Urban boundaries to expand in Caledonia, reduce in Jarvis, Townsend

Urban boundaries to expand in Caledonia, reduce in Jarvis, Townsend

By Mike Renzella

The Haldimand Press

HALDIMAND—Watson and Associates Economists Limited (Watson) presented Council with the final revision to their Growth Management Strategy last week, focusing on several elements related to the urban areas, growth forecasts, and targets for 2021 and beyond in Haldimand County.

A big focus of the strategy is rethinking how lands around the county are developed in order to create better functionality and a focus on changing land needs. One of the goals would be to eliminate or rethink development on lands with known constraints such as their proximity to a floodplain, or lands with limited connectivity to existing infrastructure and road networks.

“We are on the cusp of bringing a consultant onboard to provide a detailed flood plain analysis, which is a prerequisite of the Grand River Conservation Authority (GRCA), before acquiescing or agreeing to a certain level of residential development in that area,” explained Director of Planning and Development for Haldimand, Mike Evers. “That consultant will also be doing what is known as a mini master servicing plan, so we will have a good basis for developers to work from in terms of how they would be expected to service lands in the northeast portion of Dunnville.”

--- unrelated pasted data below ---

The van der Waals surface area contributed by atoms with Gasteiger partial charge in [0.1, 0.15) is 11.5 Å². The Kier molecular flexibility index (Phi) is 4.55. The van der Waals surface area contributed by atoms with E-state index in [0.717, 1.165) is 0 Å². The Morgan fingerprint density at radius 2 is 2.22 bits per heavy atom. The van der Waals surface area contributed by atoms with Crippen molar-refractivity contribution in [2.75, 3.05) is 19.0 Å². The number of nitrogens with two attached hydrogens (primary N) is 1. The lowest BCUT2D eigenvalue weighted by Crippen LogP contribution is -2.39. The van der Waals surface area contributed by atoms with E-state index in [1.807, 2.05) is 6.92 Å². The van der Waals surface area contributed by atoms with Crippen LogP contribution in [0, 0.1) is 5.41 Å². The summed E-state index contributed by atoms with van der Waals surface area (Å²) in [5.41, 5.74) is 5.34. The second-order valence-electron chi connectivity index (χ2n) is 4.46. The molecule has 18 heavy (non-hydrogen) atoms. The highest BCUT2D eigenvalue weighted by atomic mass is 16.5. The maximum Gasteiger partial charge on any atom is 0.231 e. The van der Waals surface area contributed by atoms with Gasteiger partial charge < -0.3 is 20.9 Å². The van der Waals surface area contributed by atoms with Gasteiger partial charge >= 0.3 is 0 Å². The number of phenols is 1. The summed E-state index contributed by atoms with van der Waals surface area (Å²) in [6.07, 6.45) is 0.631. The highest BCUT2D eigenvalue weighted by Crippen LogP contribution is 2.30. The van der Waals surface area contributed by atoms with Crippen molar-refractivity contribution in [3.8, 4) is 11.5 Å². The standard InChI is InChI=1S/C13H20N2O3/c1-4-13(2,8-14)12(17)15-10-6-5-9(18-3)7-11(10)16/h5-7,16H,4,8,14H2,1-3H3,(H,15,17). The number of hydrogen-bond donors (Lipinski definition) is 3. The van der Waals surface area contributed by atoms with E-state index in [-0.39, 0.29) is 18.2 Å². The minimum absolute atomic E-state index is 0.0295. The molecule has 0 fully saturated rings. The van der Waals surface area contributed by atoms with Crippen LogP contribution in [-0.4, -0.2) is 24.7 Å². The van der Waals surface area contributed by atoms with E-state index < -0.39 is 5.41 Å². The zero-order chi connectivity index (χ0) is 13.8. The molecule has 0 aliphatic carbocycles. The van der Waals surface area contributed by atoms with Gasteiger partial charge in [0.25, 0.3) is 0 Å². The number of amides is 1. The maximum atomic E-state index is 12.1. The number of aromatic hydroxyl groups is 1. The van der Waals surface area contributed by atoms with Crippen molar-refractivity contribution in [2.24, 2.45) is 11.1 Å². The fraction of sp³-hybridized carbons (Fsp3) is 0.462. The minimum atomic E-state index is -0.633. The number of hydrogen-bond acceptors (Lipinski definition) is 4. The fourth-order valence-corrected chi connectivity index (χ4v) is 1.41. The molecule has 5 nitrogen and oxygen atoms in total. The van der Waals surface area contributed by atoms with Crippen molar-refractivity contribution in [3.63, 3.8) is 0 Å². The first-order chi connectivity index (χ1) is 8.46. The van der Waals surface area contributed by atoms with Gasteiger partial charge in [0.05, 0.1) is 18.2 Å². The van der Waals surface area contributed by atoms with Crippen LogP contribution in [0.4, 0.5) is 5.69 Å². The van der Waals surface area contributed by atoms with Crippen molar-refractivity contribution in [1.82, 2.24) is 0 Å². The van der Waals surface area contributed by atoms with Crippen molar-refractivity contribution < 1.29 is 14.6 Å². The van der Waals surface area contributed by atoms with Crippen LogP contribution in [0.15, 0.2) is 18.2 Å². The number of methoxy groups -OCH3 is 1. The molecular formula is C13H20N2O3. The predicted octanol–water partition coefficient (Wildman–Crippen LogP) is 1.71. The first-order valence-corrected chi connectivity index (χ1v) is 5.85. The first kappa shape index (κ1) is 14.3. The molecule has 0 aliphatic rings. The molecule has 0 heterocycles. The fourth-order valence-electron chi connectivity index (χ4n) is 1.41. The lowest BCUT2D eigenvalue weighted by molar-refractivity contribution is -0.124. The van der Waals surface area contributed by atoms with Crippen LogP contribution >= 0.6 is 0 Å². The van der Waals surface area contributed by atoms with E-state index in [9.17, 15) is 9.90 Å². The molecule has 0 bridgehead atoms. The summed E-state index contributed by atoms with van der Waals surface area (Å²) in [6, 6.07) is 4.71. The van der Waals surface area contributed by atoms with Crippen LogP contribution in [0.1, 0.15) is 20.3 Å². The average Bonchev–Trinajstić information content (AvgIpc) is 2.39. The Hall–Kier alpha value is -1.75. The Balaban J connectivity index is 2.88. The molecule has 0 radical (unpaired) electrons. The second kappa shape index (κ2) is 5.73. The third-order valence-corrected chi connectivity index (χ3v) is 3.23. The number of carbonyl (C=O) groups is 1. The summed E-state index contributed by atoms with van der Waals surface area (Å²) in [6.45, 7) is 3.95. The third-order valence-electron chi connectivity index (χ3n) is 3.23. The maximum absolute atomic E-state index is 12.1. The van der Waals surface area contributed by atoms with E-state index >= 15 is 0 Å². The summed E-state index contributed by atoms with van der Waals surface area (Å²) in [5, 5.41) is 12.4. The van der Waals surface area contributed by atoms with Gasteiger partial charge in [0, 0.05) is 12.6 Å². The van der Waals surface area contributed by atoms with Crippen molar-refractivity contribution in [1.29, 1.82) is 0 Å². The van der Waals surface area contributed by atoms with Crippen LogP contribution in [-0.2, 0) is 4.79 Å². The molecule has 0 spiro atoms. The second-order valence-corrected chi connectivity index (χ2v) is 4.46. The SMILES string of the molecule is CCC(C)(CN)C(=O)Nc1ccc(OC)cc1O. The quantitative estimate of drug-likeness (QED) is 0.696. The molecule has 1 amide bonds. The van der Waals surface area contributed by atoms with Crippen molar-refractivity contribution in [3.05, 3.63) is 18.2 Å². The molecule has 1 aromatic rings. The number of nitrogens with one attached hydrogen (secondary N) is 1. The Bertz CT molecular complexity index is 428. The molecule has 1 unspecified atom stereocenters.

Analysis of the urban areas of Haldimand County revealed the need to make some designation changes. Caledonia was identified as having a sizable shortage of both residential and commercial lands, with a recommendation to expand the urban boundary of the town in order to meet growing land needs. Both Townsend and Jarvis were identified as having a surplus of residential land, with a recommendation to compress their urban boundaries, while Hagersville would see a minor boundary change to facilitate a land swap agreement, and Cayuga would see no boundary changes.

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